• “Let’s make sure I’m hearing you correctly.”
  • “Let’s pause to make sure we’re on the same page.”

6) “I’m sorry. That really sucks.”

Why

I joke about this one with my colleagues a lot. It goes back to the big idea of empathy and those occasions when, for just a moment, you want to have a pity party, rather than receiving proactive advice. Of course, you’re ready for that advice eventually, but not right away.

That’s why, when someone is sharing his frustrations with you, one of the most impactful things you can do is verbally acknowledge how crummy the situation is. Rather than invalidating the person’s emotions by immediately launching into suggestions for what she should do, you’re pausing to provide empathy, and to allow the person to work through what’s bothering him.

Alternatives

  • “I’m sorry you’re going through that.”
  • “What a crappy situation to be in. I’m sorry.”
  • “That’s rough. How can I help?”

Listen Carefully

We get it. You’ve got enough on your plate. There’s always a deadline, and there’s always somewhere you need to be. It can be hard to genuinely pay attention, especially when you’ve got a long to-do list that’s occupying your mental energy.

But as we’ve mentioned, active listening doesn’t just benefit your conversational counterpart — you also stand to gain from it. From making sure you don’t miss important details, to exercising focus for any important task, putting these phrases into practice can help you become a proactive, empathetic listener.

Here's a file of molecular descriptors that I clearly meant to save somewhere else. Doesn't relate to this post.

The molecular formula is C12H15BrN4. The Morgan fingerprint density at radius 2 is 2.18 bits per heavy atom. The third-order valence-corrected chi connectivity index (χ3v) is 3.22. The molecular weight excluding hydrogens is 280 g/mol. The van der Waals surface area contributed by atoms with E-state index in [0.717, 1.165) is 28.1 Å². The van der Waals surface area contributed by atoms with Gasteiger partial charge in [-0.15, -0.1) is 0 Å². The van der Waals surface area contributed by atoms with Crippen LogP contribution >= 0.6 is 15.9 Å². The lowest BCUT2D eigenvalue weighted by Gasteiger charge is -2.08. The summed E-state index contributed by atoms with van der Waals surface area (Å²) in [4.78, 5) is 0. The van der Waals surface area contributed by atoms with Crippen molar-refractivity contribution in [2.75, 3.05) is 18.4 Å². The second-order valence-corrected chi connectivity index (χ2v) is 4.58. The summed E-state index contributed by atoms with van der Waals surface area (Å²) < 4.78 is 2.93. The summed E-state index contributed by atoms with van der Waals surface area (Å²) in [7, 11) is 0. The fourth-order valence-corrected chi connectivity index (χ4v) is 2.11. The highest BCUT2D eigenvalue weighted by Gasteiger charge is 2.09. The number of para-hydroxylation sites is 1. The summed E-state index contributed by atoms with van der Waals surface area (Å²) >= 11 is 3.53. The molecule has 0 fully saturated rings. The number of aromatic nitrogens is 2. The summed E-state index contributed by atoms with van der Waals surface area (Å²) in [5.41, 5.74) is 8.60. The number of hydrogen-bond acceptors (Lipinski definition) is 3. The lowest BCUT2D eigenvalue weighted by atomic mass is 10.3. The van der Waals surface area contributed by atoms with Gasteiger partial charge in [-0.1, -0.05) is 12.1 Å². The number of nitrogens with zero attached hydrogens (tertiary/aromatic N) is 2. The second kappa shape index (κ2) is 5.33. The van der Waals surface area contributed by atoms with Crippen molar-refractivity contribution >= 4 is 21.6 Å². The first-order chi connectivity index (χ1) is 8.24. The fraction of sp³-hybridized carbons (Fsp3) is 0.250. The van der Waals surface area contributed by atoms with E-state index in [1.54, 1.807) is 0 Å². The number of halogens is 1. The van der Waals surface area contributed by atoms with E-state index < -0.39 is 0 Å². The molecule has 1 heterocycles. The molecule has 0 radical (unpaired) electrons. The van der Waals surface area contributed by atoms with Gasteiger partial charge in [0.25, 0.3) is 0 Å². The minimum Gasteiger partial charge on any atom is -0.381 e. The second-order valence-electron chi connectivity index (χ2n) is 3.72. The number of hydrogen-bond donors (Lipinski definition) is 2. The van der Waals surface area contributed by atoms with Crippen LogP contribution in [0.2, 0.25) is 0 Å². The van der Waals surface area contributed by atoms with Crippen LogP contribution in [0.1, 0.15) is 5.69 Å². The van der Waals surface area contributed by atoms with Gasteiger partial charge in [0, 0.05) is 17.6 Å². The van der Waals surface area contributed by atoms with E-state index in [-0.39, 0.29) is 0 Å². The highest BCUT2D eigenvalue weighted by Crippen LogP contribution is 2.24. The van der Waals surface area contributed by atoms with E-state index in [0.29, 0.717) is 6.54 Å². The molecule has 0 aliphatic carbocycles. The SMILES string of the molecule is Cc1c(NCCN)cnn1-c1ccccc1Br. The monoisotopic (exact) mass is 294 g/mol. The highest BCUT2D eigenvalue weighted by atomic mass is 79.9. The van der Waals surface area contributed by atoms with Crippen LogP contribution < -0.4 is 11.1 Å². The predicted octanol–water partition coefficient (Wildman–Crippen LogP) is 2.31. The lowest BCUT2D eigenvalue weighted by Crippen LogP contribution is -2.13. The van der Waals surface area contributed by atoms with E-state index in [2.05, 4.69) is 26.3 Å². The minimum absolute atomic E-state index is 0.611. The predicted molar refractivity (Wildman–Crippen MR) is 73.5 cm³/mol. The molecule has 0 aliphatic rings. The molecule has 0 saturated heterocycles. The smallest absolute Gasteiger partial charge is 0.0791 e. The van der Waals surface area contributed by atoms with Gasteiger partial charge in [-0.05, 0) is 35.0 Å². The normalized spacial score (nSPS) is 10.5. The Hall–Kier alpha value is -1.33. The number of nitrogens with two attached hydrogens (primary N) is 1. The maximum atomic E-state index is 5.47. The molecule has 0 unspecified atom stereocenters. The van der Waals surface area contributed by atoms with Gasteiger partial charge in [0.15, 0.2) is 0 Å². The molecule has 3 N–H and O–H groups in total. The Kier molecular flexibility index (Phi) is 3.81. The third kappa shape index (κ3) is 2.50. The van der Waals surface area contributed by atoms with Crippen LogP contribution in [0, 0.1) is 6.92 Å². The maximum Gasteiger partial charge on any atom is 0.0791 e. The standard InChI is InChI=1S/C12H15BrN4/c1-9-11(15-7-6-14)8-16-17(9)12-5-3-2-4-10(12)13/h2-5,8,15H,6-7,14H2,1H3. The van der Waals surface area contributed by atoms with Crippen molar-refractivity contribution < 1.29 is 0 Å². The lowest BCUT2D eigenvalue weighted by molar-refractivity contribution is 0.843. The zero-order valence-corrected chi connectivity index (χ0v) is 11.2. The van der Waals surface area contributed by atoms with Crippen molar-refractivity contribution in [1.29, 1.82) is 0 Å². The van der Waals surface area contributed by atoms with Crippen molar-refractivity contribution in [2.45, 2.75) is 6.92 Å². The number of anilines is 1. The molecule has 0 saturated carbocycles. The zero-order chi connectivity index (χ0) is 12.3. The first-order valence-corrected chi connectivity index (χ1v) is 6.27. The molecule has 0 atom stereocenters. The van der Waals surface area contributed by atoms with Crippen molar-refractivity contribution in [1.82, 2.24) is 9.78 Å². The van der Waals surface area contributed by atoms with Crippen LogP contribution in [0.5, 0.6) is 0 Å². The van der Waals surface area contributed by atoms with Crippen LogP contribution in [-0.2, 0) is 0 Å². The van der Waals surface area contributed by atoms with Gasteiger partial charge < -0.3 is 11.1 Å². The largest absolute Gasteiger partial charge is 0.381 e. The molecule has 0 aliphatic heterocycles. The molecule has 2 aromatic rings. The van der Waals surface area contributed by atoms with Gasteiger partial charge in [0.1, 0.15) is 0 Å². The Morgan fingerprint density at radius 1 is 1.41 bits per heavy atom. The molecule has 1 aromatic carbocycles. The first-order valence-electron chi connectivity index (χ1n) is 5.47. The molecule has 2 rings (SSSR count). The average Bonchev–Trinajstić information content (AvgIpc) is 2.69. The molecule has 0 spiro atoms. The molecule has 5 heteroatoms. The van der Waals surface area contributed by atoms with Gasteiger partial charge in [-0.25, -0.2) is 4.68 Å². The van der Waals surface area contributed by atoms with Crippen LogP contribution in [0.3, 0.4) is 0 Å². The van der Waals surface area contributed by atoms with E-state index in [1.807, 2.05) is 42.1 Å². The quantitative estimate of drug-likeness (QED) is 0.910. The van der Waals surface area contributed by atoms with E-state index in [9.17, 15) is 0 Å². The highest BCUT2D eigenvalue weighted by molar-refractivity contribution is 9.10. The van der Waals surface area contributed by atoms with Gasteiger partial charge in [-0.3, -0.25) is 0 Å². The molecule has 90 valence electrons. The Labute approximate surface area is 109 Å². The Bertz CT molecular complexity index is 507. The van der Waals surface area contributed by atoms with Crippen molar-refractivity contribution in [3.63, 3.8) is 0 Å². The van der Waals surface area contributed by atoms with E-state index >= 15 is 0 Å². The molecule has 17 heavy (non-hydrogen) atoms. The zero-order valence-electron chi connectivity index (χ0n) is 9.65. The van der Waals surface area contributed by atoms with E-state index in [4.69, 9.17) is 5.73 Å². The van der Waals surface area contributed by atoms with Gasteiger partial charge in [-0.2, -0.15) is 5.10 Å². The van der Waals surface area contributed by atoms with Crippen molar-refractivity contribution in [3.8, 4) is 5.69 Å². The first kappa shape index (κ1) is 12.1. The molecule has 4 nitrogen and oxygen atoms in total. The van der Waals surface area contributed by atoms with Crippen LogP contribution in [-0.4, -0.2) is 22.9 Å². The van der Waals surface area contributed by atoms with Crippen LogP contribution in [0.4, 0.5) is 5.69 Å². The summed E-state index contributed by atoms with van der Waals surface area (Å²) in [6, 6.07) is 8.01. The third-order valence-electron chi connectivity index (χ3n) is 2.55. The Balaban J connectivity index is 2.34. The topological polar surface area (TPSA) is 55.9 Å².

What are your go-to phrases to demonstrate active listening? Let us know in the comments.

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Apr

6

2017

The Emotional Intelligence Test: What's Your Emotional IQ? [Quiz]

Published by in category Daily, Professional Development | Comments are closed

emotional intelligence test blog (1).pngThere’s been a lot of chatter lately about the power of emotional intelligence. And it’s not undeserved — multiple studies have shown there’s a significant correlation between emotional intelligence and workplace success.

People with high emotional intelligence levels are even more likely to succeed than those with higher IQs or more work experience.

So what exactly is emotional intelligence? And, more importantly, how can you measure it?

Click here to take The Emotional Intelligence Test →

What is Emotional Intelligence?

In short, people with high emotional intelligence have an deep awareness of their own emotions — and the emotions of others — and they can use this information to guide their thinking and actions.

According to psychologist Daniel Goleman, there are five main components of emotional intelligence, these are:

1) Self-awareness

Self-awareness is understanding yourself and your effect on others. Self-aware individuals know their abilities and play to their strengths, can admit to their mistakes, and can laugh at themselves when they make a mistake.

2) Self-management